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So, I have an ATTiny85 sending data, awesome. I would like to have it send a message that consists of a few concatenated parts.

I have been reading about strings, buffers, chars, toCharArray and more for about 6 hours now and am completely puzzled by this.

Below, the variable deze will no transmit, but msg will. So I tried to do something like char *deze = "hello" + "world"; but that also fails.

What would be the best way to construct a piece of data that will be send by my 433MHz transmitter. I need to combine INT, String and float before sending it as uint8_t (bytes?).

#include <RH_ASK.h>

#define R_PIN PB4
#define T_PIN PB1
#define L_PIN PB3

RH_ASK driver(2000, R_PIN, T_PIN);

void setup()
{
  if (!driver.init()){
    pinMode(L_PIN, OUTPUT);
    digitalWrite(L_PIN, HIGH);
    delay(500);
    digitalWrite(L_PIN, LOW);
    delay(500);
  }
}

void loop()
{
  char deze[5];
  char *msg = "gewonechar";

  String thijs = "thijs";
  thijs.toCharArray(deze, sizeof(deze)-1);

  driver.send((uint8_t *)deze, strlen(msg));
  driver.waitPacketSent();
  delay(200);
}

[edit]
This is the working code on the receiver side.

struct data {
  uint16_t id;
  uint16_t pin;
  uint16_t value1;
  uint16_t value2;
} myData;

void loop()
{
    uint8_t buf[RH_ASK_MAX_MESSAGE_LEN];
    uint8_t buflen = sizeof(buf);

    if (driver.recv(buf, &buflen)) {

      memcpy(&myData, buf, buflen);

      Serial.print("ID: "); 
      Serial.println(myData.id);

      Serial.print("Pin: "); 
      Serial.println(myData.pin);

      Serial.print("Value1: "); 
      Serial.println(myData.value1);

      Serial.print("Value2: "); 
      Serial.println(myData.value2);

      Serial.println("");
    }
    server.handleClient();
    yield;
}

And the transmitter

#include <RH_ASK.h>

#define BAUD 2000
#define RX 11
#define TX 12

RH_ASK driver(BAUD, RX, TX);

struct data {
  uint16_t id;
  uint16_t pin;
  uint16_t value1;
  uint16_t value2;
} myData;

void setup() {
    Serial.begin(9600);   // Debugging only
    if (!driver.init())
         Serial.println("init failed");
}

void loop()
{
    struct data myData;

    myData.id = 1001;
    myData.pin = 4;
    myData.value1 = analogRead(4);
    myData.value2 = analogRead(5);

    driver.send((uint8_t *)&myData, sizeof(myData));
    driver.waitPacketSent();
    delay(2000);
}

Library used: http://www.airspayce.com/mikem/arduino/RadioHead/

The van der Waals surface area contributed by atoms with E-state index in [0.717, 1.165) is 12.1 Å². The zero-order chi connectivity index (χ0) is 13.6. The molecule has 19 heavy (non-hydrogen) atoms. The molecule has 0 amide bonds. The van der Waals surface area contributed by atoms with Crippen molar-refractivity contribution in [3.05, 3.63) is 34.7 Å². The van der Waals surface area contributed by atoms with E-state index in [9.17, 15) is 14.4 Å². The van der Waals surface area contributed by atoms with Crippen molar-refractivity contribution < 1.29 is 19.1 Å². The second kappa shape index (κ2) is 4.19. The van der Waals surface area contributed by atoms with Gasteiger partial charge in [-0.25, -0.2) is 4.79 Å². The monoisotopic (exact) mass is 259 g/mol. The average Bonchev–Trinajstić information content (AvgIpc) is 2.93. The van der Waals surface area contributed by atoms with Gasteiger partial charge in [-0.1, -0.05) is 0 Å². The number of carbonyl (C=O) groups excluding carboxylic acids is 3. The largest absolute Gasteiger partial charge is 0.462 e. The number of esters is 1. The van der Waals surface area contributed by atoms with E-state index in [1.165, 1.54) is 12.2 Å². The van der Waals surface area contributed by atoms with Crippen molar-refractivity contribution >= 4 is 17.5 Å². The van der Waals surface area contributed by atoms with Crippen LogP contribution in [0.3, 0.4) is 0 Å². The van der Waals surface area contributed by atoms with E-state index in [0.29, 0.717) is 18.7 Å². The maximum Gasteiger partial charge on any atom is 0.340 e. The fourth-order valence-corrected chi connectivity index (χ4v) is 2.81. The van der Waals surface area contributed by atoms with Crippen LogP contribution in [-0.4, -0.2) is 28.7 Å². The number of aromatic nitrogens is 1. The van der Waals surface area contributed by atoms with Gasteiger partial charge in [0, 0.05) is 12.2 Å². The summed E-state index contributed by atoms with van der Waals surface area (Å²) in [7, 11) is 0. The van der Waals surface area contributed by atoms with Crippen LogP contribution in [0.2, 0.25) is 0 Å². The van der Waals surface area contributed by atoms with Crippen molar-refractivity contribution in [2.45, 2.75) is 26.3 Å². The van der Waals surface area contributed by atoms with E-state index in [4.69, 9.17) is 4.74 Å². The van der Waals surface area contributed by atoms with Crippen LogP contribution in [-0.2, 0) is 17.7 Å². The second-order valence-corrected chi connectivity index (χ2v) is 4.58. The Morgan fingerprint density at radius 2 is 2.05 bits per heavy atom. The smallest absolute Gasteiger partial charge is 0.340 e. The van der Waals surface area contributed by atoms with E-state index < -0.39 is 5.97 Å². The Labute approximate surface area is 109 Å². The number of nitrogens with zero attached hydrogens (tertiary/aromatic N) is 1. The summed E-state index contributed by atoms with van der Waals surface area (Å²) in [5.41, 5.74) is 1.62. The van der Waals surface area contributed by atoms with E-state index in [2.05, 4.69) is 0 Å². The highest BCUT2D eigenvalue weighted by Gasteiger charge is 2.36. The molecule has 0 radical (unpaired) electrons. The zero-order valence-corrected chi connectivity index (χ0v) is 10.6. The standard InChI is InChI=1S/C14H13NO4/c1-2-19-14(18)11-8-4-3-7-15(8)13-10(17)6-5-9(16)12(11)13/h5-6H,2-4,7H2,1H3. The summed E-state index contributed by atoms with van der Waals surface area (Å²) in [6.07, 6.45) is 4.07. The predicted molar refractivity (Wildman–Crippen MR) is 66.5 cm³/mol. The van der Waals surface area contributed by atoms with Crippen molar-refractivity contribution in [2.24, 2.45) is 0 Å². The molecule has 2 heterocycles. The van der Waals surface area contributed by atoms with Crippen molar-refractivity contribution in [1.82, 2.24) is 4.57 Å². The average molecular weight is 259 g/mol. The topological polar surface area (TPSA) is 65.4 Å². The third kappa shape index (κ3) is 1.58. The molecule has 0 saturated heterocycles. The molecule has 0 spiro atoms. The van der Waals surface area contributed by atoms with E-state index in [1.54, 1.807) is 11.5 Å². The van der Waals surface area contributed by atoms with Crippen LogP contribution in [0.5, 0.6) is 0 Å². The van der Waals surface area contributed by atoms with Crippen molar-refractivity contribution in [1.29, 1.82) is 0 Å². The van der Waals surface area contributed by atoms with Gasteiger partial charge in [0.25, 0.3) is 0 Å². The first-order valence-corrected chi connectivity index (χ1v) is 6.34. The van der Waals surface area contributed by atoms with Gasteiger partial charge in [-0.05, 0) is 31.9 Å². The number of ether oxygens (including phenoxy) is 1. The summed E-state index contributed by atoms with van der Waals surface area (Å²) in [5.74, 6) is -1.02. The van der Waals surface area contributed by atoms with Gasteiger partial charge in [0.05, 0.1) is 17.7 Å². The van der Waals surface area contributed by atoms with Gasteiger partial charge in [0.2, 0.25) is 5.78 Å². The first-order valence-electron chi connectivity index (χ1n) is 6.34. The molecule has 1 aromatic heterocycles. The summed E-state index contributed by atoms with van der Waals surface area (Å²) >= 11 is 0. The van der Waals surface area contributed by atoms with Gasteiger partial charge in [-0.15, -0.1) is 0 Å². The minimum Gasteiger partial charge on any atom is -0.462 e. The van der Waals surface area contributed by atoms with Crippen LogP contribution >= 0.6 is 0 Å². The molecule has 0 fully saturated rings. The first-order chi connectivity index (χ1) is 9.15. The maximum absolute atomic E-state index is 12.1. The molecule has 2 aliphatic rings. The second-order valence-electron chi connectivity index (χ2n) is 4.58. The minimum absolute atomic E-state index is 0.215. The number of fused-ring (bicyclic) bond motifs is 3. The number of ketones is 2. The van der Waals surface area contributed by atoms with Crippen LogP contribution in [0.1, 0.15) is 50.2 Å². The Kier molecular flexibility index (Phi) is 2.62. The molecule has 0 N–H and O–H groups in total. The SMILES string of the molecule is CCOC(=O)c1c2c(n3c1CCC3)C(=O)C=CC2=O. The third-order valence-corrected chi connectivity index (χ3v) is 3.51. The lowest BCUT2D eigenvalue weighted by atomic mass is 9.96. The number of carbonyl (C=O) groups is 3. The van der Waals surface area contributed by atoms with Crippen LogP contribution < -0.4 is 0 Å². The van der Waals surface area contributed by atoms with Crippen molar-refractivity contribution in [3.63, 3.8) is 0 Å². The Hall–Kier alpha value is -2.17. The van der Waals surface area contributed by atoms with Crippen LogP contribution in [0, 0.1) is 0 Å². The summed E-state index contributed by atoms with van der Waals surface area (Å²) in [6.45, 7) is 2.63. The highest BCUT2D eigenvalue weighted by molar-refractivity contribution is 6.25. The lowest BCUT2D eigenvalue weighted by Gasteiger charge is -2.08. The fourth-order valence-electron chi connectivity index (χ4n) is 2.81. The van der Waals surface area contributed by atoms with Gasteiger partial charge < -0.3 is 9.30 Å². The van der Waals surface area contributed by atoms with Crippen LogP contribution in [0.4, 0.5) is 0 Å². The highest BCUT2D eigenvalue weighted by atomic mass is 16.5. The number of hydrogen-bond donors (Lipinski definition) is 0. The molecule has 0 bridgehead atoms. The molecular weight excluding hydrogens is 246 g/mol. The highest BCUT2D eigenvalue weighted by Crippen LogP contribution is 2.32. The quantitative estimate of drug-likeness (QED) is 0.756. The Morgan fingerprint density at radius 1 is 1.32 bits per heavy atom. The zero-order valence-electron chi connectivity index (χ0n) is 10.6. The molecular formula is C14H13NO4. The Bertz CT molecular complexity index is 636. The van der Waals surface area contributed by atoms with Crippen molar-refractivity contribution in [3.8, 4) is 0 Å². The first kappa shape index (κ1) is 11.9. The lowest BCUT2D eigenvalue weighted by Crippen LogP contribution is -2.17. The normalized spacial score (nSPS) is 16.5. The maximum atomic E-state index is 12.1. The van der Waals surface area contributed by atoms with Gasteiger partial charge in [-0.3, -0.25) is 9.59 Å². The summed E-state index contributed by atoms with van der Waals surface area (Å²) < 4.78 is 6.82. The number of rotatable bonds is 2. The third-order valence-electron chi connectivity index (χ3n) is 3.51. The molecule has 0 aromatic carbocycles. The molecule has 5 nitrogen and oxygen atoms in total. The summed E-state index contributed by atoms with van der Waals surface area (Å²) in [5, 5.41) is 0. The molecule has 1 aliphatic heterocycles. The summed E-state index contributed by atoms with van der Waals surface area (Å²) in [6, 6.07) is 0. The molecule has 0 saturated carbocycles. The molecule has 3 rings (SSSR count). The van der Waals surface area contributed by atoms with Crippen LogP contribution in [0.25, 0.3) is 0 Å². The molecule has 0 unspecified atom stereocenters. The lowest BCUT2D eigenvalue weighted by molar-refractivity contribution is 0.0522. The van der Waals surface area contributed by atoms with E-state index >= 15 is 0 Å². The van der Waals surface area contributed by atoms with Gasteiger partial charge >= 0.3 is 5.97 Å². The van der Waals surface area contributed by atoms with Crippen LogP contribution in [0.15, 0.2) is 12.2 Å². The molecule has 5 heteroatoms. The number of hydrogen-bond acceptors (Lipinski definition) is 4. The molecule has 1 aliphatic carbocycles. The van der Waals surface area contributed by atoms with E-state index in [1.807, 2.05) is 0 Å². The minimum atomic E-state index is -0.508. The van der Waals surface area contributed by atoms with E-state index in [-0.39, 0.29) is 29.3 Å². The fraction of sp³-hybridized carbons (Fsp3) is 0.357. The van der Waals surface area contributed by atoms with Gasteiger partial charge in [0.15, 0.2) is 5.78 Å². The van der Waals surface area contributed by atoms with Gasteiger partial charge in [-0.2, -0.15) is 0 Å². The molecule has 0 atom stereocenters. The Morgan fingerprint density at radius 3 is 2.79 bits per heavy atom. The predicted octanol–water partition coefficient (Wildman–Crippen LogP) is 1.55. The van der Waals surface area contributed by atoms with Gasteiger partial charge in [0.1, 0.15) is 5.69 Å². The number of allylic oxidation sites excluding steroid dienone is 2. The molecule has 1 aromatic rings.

2

First off you never want to use String - especially on a chip with a mere 512 bytes of SRAM.

You should really be learning about struct for sending of data in the most efficient way. A struct is a complex data type that combines multiple bits of data into one single variable - a bit like a record in a database.

You should avoid sending text as it is generally wasteful. The odd character, yes, but not whole strings of text.

For instance, you might want to send temperature, humidity and pressure:

struct data {
    int8_t temperature;
    uint8_t humidity;
    uint16_t pressure;
};

void sendData() {
    struct data myPacket;

    myPacket.temperature = 23;
    myPacket.humidity = 72;
    myPacket.pressure = 1016;

    driver.send((uint8_t *)&myPacket, sizeof(myPacket));
    driver.waitPacketSent();
}

With a struct, if you want to send text, you need to allocate enough space in the struct for your text. For instance, enough room for 9 characters plus NULL:

struct data {
    int8_t temperature;
    uint8_t humidity;
    uint16_t pressure;
    char weather[10];
};

Then, to get data into it, you (for example):

strcpy_P(myData.weather, (PGM_P)F("fog"));
  • is myPacket an 'instance' of the data 'class' here? – Thijs Apr 17 '17 at 15:48
  • An "instance" of the data "struct", yes. – Majenko Apr 17 '17 at 15:49
  • and how would I handle this at the receiver, what I now have is (char*)buf) – Thijs Apr 17 '17 at 15:53
  • The same way. Create a struct exactly the same, then an instance of it, and use the pointer to that instance. – Majenko Apr 17 '17 at 15:54
  • So I am receiving: driver.recv(buf, &buflen) and I created the struct, and an instance of it. But can I address the buf as a struct? It's not clear how the receiver understand the type so I can save the buff.temperature in the mypacket.temperature – Thijs Apr 17 '17 at 15:59

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